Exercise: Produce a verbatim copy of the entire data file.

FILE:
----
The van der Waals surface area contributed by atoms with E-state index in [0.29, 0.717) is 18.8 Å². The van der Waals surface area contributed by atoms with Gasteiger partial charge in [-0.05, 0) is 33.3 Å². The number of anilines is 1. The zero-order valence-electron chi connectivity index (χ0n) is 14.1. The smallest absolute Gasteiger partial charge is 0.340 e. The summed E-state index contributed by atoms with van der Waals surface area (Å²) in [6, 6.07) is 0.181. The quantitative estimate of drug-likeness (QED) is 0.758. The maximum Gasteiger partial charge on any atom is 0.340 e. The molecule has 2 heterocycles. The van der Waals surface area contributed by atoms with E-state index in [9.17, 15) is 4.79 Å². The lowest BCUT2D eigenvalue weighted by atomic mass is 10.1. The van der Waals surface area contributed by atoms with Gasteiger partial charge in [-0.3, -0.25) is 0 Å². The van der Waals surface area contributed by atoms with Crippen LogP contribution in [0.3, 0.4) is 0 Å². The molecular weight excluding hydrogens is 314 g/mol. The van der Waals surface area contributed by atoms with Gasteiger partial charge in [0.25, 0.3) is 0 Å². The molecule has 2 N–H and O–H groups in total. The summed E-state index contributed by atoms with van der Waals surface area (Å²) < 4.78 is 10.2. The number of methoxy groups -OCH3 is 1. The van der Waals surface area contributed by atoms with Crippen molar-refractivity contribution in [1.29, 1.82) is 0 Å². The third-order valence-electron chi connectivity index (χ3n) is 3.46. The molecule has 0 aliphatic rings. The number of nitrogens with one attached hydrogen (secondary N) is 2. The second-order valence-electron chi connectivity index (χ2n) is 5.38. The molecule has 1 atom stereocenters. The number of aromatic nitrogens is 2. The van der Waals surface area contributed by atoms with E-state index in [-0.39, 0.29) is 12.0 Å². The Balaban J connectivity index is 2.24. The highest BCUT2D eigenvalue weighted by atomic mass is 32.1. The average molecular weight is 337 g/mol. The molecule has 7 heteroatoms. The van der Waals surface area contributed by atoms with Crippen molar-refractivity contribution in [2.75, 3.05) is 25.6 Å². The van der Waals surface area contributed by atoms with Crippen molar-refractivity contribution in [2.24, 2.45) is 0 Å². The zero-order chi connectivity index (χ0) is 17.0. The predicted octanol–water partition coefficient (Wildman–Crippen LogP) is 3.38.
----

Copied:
The van der Waals surface area contributed by atoms with E-state index in [0.29, 0.717) is 18.8 Å². The van der Waals surface area contributed by atoms with Gasteiger partial charge in [-0.05, 0) is 33.3 Å². The number of anilines is 1. The zero-order valence-electron chi connectivity index (χ0n) is 14.1. The smallest absolute Gasteiger partial charge is 0.340 e. The summed E-state index contributed by atoms with van der Waals surface area (Å²) in [6, 6.07) is 0.181. The quantitative estimate of drug-likeness (QED) is 0.758. The maximum Gasteiger partial charge on any atom is 0.340 e. The molecule has 2 heterocycles. The van der Waals surface area contributed by atoms with E-state index in [9.17, 15) is 4.79 Å². The lowest BCUT2D eigenvalue weighted by atomic mass is 10.1. The van der Waals surface area contributed by atoms with Gasteiger partial charge in [-0.3, -0.25) is 0 Å². The van der Waals surface area contributed by atoms with Crippen LogP contribution in [0.3, 0.4) is 0 Å². The molecular weight excluding hydrogens is 314 g/mol. The van der Waals surface area contributed by atoms with Gasteiger partial charge in [0.25, 0.3) is 0 Å². The molecule has 2 N–H and O–H groups in total. The summed E-state index contributed by atoms with van der Waals surface area (Å²) < 4.78 is 10.2. The number of methoxy groups -OCH3 is 1. The van der Waals surface area contributed by atoms with Crippen molar-refractivity contribution in [1.29, 1.82) is 0 Å². The third-order valence-electron chi connectivity index (χ3n) is 3.46. The molecule has 0 aliphatic rings. The number of nitrogens with one attached hydrogen (secondary N) is 2. The second-order valence-electron chi connectivity index (χ2n) is 5.38. The molecule has 1 atom stereocenters. The number of aromatic nitrogens is 2. The van der Waals surface area contributed by atoms with E-state index in [-0.39, 0.29) is 12.0 Å². The Balaban J connectivity index is 2.24. The highest BCUT2D eigenvalue weighted by atomic mass is 32.1. The average molecular weight is 337 g/mol. The molecule has 7 heteroatoms. The van der Waals surface area contributed by atoms with Crippen molar-refractivity contribution in [2.75, 3.05) is 25.6 Å². The van der Waals surface area contributed by atoms with Crippen molar-refractivity contribution in [2.24, 2.45) is 0 Å². The zero-order chi connectivity index (χ0) is 17.0. The predicted octanol–water partition coefficient (Wildman–Crippen LogP) is 3.38.